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UK PM Boris Johnson Says Britain Will be Tough with China over New Hong Kong Security Law

File photo of Britain's Prime Minister Boris Johnson. (Reuters)

File photo of Britain's Prime Minister Boris Johnson. (Reuters)

Prime Minister Boris Johnson said changes would be announced later on Monday to reflect concerns over the security law, but did not specify what those changes would be.

Britain will on Monday suspend its extradition treaty with Hong Kong in an escalation of its dispute with China over its introduction of a national security law for the former British colony, newspapers reported.

Foreign Secretary Dominic Raab, who on Sunday accused China of gross human rights violations, will announce the suspension of the treaty in parliament, the Times and Daily Telegraph newspapers said, citing sources.

Prime Minister Boris Johnson said changes would be announced later on Monday to reflect concerns over the security law, but did not specify what those changes would be.

"We've got to have a calibrated response and we're going to be tough on some things, but also are going to continue to engage," Johnson told reporters.

Raab is due to speak in parliament at 1430 GMT.

In Beijing, asked about the reported suspension of extradition arrangements, Chinese foreign ministry spokesman Wang Wenbin urged Britain to "stop going further down the wrong path".

Any move on extradition would be another nail in the coffin of what then Prime Minister David Cameron in 2015 cast as a "golden era" of ties with China, the world's second-largest economy.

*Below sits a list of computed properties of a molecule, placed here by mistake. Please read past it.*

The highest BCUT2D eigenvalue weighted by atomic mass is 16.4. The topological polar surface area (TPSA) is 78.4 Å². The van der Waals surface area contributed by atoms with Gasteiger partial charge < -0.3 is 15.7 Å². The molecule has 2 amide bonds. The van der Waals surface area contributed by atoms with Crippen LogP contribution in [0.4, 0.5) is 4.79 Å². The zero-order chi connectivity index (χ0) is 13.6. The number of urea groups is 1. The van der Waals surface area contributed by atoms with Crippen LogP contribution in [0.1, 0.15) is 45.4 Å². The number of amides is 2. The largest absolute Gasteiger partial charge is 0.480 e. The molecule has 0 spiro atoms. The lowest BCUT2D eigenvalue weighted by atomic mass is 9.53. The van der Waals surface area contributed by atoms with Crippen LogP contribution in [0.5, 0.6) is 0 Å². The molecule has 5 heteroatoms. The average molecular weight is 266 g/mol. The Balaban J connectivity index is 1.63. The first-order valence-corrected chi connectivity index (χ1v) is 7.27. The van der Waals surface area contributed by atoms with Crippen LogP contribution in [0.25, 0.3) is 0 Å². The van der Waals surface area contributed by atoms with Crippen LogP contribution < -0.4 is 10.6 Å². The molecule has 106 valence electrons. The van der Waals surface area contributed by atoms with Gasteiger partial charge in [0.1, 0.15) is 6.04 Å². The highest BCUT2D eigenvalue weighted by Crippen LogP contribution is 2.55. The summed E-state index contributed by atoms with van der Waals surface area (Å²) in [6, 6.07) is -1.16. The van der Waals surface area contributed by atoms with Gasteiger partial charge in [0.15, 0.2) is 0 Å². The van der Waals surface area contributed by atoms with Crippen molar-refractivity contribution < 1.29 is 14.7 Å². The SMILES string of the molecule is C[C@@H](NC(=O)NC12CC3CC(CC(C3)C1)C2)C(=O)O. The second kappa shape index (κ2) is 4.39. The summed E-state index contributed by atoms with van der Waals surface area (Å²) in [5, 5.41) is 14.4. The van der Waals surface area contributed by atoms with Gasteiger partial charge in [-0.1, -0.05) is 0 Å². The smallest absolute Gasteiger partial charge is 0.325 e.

But London has been dismayed by a crackdown in Hong Kong, which returned to Chinese rule in 1997, and the perception that China did not tell the whole truth over the coronavirus outbreak.

Last week Prime Minister Boris Johnson ordered Huawei Technologies equipment to be purged completely from Britain's 5G network by the end of 2027.

China has accused Britain of pandering to the United States.

Britain says the new security law breaches the guarantees of freedoms, including an independent judiciary, that have helped keep Hong Kong one of the world's most important trade and financial centers since 1997.

Hong Kong and Beijing officials have said the law is vital to plug holes in national security defences exposed by recent pro-democracy and anti-China protests. China has repeatedly told Western powers to stop meddling in Hong Kong's affairs.

On Sunday, the Chinese ambassador to Britain warned of a tough response if London attempted to sanction any of its officials, as some Conservative Party lawmakers have demanded.

"If UK government goes that far to impose sanctions on any individual in China, China will certainly make a resolute response to it," Liu Xiaoming told the BBC's Andrew Marr Show.

Raab told the same programme he would not be drawn on future additions to Britain's sanctions list but he denied that Britain would be too weak to challenge China through this channel.